Jonathan Demme’s finest two hours is also one of the greatest films to emerge from the ‘90s.
Dir. Jonathan Demme
1991 | USA | Drama/Crime/Thriller | 118 mins | 1.85:1 | English
NC16 (passed clean) for violence and mature themes
Cast: Jodie Foster, Anthony Hopkins, Scott Glenn
Plot: A young FBI cadet must receive the help of an incarcerated and manipulative cannibal killer to help catch another serial killer, a madman who skins his victims.
Awards: Won 5 Oscars – Best Picture, Best Director, Best Leading Actor, Best Leading Actress, Best Adapted Screenplay. Nom. for 2 Oscars – Best Film Editing, Best Sound; Won Silver Bear – Best Director (Berlin)
Subject Matter: Dark/Slightly Mature
Narrative Style: Complex
Audience Type: Slightly Mainstream
(Reviewed on Criterion Blu-ray)
It’s difficult to talk about ‘90s American cinema without mentioning, at least in passing, about Jonathan Demme’s landmark The Silence of the Lambs, adapted from Thomas Harris’ popular novel of the same name. It swept the Oscars for Best Picture, Director, Lead Actor, Lead Actress and Adapted Screenplay, becoming only the third film to do so in the history of the Academy Awards. Accolades aside, Lambs is probably Demme’s finest two hours—a film that holds you in its tightening grip from the first shot to last.
Featuring Anthony Hopkins as Dr. Hannibal Lecter, the infamous psychiatrist who has a taste for human flesh, as well as Jodie Foster as Clarice Starling, a young, up-and-coming FBI cadet tasked to milk the imprisoned Lecter for more insight into a new and urgent serial killer case, Lambs is not just a tour de force in terms of performances (particularly Hopkins’ chilling display), but an exemplar of how a riveting investigative crime-thriller can be constructed with both technical precision and human drama.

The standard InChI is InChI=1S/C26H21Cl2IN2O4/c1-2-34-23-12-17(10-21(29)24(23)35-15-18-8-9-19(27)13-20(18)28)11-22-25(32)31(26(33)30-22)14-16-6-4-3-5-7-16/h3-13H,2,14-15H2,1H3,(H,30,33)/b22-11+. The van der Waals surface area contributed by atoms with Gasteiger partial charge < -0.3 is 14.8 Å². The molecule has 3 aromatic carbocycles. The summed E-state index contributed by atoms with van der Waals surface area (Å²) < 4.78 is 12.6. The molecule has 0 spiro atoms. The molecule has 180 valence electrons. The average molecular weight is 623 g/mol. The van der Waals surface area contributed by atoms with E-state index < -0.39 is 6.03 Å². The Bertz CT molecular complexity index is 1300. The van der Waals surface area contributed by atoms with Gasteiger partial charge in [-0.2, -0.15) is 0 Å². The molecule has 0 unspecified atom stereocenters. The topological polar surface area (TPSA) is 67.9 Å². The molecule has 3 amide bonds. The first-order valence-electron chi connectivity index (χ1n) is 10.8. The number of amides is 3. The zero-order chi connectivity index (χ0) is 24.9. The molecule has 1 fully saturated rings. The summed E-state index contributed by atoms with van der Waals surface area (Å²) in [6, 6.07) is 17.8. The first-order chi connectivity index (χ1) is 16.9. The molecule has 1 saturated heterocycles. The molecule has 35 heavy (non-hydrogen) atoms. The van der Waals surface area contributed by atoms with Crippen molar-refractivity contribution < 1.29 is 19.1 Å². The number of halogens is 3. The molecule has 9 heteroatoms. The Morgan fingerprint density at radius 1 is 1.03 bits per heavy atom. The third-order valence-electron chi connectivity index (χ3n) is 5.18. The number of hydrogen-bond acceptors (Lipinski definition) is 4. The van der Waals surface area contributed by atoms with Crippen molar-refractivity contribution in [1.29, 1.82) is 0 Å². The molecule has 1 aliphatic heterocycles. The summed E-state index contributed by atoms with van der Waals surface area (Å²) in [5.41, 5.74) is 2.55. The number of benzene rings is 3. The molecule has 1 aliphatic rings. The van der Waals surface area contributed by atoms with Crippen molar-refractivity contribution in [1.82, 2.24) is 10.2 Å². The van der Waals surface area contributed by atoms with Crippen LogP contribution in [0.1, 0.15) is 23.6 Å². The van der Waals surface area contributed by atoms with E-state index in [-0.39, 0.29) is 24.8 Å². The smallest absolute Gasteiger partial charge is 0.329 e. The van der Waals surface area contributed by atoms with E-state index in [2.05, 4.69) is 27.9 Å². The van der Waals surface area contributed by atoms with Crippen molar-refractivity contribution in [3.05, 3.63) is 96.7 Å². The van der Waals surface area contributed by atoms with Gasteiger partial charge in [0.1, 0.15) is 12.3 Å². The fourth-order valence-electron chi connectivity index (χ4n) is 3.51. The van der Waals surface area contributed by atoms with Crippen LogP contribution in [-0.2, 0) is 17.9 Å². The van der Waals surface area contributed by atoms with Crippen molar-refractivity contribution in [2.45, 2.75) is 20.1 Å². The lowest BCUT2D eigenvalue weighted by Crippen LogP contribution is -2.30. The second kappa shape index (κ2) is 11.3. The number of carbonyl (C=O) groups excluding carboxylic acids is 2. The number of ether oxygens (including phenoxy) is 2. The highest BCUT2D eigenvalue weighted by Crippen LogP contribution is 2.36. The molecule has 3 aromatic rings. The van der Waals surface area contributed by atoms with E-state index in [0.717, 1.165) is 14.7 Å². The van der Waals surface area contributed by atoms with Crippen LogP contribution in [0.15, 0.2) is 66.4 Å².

“Well, Clarice – have the lambs stopped screaming?”
Characterisations are very strong, to the point that they propel the narrative more than the intricacies of plotting. And this is probably why the entire climax (and the leading up to it) of Lambs has always been regarded as one of the medium’s most palpably suspenseful sequences.
Despite being a more mainstream movie than one would let out, Demme’s film has that rare sense of intelligence, a thinking person’s picture if you will, with a blend of thrills afforded by the Hollywood crime procedural, as well as psychosocial elements that better characterise arthouse character studies.
“A census taker once tried to test me. I ate his liver with some fava beans and a nice chianti.”
Demme’s prowess with close-ups is at its pinnacle here as he frames (working with long-time cinematographer Tak Fujimoto) conversations with unnerving power, particularly between Lecter and Starling as they cross minds in several ‘quid pro quo’ sessions. He almost never shoots close-ups in the same angle or distance twice, with every shot becoming a new controlling gaze of the beholder.
Serial killer mysteries fascinate Americans a lot, which is probably why some of the greatest modern films of this kind emerge from there. Think of the likes of David Fincher’s Seven (1995) or Zodiac (2007), or the Coens’ No Country for Old Men (2007). But The Silence of the Lambs could be the most influential.